Vahni Capildeo

From Wikipedia, the free encyclopedia
Jump to: navigation, search

Surya Vahni Priya Capildeo (born 1973) is a Trinidadian writer, and a member of the extended Capildeo family that has produced notable Trinidadian politicians and writers (including V. S. Naipaul, a cousin of Capildeo's).[1]

Biography[edit]

Born in 1973 in Port of Spain, Vahni Capildeo has lived in the United Kingdom since 1991.

She read English at Christ Church, Oxford, and was subsequently awarded a Rhodes Scholarship[2] to pursue graduate work in Old Norse and translation theory, also at Christ Church/the Faculty of English Language and Literature. This led to her PhD thesis, 'Reading Egils saga Skallagrímssonar: saga, paratext, translations', completed in 2001.[3] She intermitted from a Research Fellowship at Girton College, Cambridge in 2000-4 in order to spend time in Trinidad and Jamaica. This produced No Traveller Returns (Salt, 2003),[4] a book-length poem sequence, and One Scattered Skeleton, a non-fiction book on the palimpsestic nature of place, memory, and language which takes its title from a poem by the Guyanese poet Martin Carter and moves between the U.K., the Caribbean, and Iceland. Extracts from One Scattered Skeleton have appeared in London: City of Disappearances (ed. Iain Sinclair), Stand Magazine, The Arts Journal (Guyana) and The Caribbean Review of Books.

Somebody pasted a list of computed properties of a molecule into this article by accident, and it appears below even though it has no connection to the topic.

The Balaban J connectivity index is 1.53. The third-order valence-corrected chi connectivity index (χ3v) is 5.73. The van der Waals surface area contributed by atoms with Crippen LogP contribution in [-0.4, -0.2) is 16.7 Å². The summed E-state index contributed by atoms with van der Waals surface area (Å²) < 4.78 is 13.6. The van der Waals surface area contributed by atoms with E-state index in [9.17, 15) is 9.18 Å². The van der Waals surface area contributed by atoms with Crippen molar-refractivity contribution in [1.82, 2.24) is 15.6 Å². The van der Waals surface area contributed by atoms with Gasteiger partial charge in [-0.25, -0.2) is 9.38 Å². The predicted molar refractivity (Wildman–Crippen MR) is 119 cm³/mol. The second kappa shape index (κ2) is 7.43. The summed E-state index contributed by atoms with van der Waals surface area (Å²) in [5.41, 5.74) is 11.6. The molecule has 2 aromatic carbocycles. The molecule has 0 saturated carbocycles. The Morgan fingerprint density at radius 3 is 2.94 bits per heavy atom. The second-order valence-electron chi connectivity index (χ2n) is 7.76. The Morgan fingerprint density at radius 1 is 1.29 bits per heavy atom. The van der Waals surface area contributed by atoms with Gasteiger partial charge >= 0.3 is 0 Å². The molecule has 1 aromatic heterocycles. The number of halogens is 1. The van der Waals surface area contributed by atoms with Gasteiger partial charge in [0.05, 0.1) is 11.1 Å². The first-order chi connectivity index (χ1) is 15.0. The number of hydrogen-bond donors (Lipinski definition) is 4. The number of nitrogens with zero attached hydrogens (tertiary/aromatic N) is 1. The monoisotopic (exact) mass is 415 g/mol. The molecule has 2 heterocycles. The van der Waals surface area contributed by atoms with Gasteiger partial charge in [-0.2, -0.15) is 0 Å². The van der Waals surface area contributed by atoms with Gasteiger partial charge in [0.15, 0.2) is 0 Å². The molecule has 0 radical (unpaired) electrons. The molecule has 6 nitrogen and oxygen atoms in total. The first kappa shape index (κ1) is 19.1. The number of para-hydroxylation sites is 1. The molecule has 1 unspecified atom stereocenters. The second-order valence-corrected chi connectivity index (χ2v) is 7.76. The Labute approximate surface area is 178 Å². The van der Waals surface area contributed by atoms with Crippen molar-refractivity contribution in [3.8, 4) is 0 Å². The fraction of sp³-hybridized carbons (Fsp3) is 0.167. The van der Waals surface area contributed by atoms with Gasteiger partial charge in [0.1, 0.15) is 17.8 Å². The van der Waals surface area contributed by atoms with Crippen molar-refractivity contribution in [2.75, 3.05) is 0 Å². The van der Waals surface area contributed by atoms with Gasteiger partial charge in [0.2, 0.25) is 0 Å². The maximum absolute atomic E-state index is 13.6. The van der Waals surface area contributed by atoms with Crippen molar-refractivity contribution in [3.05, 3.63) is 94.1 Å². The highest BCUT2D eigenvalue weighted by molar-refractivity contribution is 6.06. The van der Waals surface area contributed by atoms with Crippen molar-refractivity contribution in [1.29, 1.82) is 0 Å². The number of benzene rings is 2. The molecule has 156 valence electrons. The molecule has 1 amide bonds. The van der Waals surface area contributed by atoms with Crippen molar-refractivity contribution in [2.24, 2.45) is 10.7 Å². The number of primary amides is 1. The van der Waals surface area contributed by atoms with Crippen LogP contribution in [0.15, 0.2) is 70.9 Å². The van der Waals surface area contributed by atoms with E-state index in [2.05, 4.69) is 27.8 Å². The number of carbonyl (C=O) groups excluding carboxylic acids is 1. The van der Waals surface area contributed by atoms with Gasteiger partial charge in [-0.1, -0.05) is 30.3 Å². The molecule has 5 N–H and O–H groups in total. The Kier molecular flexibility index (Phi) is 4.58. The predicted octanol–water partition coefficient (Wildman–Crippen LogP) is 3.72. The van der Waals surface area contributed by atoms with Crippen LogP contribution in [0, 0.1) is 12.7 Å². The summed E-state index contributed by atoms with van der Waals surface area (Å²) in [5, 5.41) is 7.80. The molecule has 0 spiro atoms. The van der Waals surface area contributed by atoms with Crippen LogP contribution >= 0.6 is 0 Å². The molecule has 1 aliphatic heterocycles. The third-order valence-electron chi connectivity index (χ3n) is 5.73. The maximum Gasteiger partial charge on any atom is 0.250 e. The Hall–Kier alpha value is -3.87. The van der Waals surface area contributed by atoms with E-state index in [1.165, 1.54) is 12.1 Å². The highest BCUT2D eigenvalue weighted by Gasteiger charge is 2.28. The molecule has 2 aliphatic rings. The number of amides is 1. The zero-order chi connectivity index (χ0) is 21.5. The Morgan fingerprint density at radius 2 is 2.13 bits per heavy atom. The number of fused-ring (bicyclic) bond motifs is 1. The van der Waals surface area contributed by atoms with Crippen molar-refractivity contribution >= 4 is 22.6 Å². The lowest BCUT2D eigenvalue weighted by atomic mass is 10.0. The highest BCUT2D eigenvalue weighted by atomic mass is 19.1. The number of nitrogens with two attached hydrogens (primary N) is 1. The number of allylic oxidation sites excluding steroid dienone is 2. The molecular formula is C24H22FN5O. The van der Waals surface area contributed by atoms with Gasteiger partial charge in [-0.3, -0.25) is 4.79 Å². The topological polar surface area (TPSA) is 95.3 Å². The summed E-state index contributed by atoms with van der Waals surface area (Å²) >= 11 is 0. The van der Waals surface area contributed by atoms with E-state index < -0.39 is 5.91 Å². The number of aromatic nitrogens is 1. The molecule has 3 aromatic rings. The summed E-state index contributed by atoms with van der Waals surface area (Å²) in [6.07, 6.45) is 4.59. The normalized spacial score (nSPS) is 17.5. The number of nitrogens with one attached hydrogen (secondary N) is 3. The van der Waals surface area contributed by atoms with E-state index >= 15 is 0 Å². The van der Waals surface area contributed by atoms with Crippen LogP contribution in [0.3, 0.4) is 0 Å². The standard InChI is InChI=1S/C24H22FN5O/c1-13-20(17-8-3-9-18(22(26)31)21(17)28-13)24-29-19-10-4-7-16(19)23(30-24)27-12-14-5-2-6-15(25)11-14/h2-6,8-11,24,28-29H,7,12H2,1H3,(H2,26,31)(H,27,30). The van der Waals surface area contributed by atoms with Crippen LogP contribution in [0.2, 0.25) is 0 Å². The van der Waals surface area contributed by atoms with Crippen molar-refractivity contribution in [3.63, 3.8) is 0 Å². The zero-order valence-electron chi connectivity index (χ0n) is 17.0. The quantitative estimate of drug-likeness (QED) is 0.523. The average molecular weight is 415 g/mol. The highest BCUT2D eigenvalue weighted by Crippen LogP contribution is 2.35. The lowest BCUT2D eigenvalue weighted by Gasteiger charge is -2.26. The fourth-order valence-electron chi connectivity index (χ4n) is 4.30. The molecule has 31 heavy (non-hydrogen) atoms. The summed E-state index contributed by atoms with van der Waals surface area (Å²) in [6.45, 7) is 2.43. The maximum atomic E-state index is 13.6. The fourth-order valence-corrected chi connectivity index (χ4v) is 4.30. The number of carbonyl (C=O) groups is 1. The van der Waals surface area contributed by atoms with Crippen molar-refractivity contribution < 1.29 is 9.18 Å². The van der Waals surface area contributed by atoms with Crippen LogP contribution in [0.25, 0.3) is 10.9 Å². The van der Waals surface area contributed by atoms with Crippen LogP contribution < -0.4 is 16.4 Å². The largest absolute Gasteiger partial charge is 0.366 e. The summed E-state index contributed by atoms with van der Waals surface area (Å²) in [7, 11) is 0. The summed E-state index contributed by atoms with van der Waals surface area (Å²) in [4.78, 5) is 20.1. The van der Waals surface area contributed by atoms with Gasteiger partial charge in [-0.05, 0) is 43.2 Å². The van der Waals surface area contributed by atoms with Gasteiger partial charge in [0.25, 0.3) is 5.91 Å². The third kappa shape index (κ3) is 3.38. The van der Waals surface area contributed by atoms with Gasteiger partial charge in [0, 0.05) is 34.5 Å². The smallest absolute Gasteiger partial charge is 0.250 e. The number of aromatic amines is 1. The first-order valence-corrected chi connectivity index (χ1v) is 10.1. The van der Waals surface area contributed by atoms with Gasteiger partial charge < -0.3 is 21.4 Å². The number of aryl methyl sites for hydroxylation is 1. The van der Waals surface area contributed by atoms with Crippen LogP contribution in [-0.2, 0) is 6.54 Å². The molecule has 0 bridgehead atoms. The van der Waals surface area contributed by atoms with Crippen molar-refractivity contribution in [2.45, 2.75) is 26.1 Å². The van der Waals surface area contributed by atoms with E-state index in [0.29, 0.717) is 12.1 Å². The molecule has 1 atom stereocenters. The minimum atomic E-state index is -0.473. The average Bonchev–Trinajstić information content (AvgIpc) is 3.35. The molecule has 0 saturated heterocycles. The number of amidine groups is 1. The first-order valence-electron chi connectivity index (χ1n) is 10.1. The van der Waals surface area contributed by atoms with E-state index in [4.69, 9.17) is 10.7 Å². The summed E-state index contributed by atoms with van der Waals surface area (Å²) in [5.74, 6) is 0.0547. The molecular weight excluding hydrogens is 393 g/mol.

Person Animal Figure, a set of 45 dramatic monologues in 3 voices but possibly 1 character, was published by Jeremy Noel-Tod's Landfill Press in 2005 (http://www.landfillpress.co.uk).

Undraining Sea (completed 2005), a third poetry collection, was published in 2009 from Nathan Hamilton's Norwich-based Eggbox Press. It is a three-section book that actively engages with William Carlos Williams's Paterson. This was followed in 2012 by Dark and Unaccustomed Words (completed 2008), which takes its title from George Puttenham's sixteenth-century Arte of Poesie. This was Puttenham's critical term for arcane or foreign imports into English. The collection was longlisted for the OCM Bocas Prize for Caribbean Literature.[5] The poems in Capildeo's fourth book do not overtly theorize about poetry but rather seek to demonstrate, for example, the feeling and scope of certain parts of speech (prepositions, adjectives), forms, voices, or attitudes. A fifth book, Utter, was published be Peepal Tree Press in 2013.[6]

Capildeo has worked at Oxfam Head Office and for the Oxford Sexual Abuse and Rape Crisis Centre as a volunteer and a volunteer trainer;[7] for the Oxford English Dictionary; and she has taught at the Universities of Leeds (2009), Greenwich (2009), Sheffield (2009–10), Kingston-upon-Thames (2010–11), and Glasgow (2012-13).[8] She is a Contributing Editor at the Caribbean Review of Books (edited by Nicholas Laughlin). She was part of the team of Commonwealth Writers, the cultural initiative of the Commonwealth Foundation, in 2013-14.[9] She has been appointed to the 2014 Judith E. Wilson Visiting Fellowship in Poetry at the University of Cambridge.

References[edit]

External links[edit]